ASCO GU 2021: Bench to Bedside: Critical Pathways in Renal Cell Carcinoma - Pathways to Metastatic Colonization in Kidney Cancer

( In this presentation, Dr. Manley focused on three topics that play a role in the metastatic spread of kidney cancers: EMT transformation, molecular subtypes and how they determine response to therapy, and how host immune cell receptor diversity may impact disease biology and treatment response. 

Dr. Manley first highlighted a 2020 paper from Yuan and colleagues1 that implicated the post-translational histone modification H3K36me2 as a regulator of epithelial plasticity (lineage switching) and metastatic progression. Using a CRISPR screen from a mouse model of pancreatic cancer, the authors showed that genes like the histone methyltransferase NSD2 place methyl groups at histone 3 lysine 36, thus promoting a mesenchymal phenotype that is more invasive. Conversely, histone demetylases like KDM2A removed histone methylation marks at H3K36, promoting transition from the mesenchymal to a more epithelial phenotype that allows for metastatic site colonization. The authors show using expression data from renal papillary cell carcinoma that low expression of NSD family histone methyltransferases (meaning less H3K36 methylation and thus less mesenchymal/invasive phenotype) is associated with improved recurrence free survival compared to tumors with higher expression of NSD family member genes. 

Dr. Manley then shifted to discussed molecular subtypes in metastatic renal cell carcinoma that have a differential response to angiogenic or immune checkpoint directed therapies. These studies were performed using transcriptomic analysis of patient samples from the IMmotion 150 and 151 trials of combination immune checkpoint and anti-angiogenesis therapy (atezolizumab and bevacizumab) verses anti-angiogenesis therapy (sunitinib). Dr. Manley simplified the 7 tumor clusters identified in that paper into four larger categories that are shown below. Both combination and anti-angiogenic therapies are effective and tumors that have high expression of angiogenesis gene sets or mTOR signaling, the addition of immunotherapy is uniquely beneficial in tumors expressing proliferative or T-effector gene sets. Certain subgroups are more associated with certain genomic alterations, for example, PBRM1 and KDM5C mutations are associated with high angiogenesis transcription programs.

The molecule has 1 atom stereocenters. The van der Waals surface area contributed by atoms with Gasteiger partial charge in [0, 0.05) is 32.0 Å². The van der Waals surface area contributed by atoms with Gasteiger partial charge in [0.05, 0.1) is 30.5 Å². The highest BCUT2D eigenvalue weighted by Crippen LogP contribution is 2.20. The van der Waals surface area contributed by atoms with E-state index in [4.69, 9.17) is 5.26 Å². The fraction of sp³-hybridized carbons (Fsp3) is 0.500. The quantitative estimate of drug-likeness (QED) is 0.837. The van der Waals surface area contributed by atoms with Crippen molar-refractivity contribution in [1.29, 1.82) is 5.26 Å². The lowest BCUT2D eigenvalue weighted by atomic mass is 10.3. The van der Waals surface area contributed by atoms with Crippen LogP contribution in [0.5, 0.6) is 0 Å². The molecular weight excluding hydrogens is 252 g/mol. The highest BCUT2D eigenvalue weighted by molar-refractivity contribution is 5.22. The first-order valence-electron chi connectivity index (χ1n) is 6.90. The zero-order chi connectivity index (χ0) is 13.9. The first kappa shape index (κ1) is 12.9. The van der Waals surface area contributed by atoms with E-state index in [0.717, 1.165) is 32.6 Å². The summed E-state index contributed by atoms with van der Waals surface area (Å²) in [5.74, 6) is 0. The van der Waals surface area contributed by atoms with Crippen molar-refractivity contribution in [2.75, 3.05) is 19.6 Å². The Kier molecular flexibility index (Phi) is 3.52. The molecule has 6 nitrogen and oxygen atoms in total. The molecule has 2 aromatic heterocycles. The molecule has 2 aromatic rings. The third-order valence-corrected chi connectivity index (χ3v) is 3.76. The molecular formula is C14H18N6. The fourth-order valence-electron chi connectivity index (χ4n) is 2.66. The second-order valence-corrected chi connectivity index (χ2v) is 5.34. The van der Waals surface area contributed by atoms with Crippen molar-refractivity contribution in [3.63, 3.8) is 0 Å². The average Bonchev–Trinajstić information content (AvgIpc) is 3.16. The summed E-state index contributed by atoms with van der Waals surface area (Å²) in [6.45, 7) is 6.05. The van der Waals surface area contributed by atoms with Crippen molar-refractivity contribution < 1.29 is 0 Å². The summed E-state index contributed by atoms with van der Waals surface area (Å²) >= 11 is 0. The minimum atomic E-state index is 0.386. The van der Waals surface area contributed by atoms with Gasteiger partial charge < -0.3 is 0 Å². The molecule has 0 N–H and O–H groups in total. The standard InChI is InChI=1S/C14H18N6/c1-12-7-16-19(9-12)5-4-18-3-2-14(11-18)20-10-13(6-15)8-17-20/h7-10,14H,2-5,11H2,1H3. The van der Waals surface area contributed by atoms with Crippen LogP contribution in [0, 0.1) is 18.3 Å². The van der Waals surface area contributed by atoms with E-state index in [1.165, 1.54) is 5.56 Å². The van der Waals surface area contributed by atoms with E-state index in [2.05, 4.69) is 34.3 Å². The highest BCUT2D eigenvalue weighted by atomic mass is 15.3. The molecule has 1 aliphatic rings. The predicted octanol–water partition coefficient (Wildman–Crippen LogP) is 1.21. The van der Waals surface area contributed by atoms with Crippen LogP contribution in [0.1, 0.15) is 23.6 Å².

Finally, Dr. Manley discussed ongoing work characterizing certain host immune factors that may contribute to treatment response and toxicity. Specifically, he discussed ongoing collaborative work estimating the diversity of patient T- and B-cell receptors and how this might impact selection of patients more likely to respond beyond what he already described from published molecular subtyping studies. 

He concluded with optimism that future work would help further stratify patients by underlying biology to the most effective and least toxic systemic therapies. 

Presented by: Brandon Manley, MD, H. Lee Moffitt Cancer Center and Research Institute

Written by: Alok Tewari, MD, PhD, Medical Oncologist at the Dana-Farber Cancer Institute during the 2021 American Society of Clinical Oncology Genitourinary Cancers Symposium (#GU21), February 11th-February 13th, 2021


1. Yuan S, Natesan R, Sanchez-Rivera F, et al., Global Regulation of the Histone Mark H3K36me2 Underlies Epithelial Plasticity and Metastatic Progression. Cancer Discovery, 2020; 10(6): 854-871
email news signup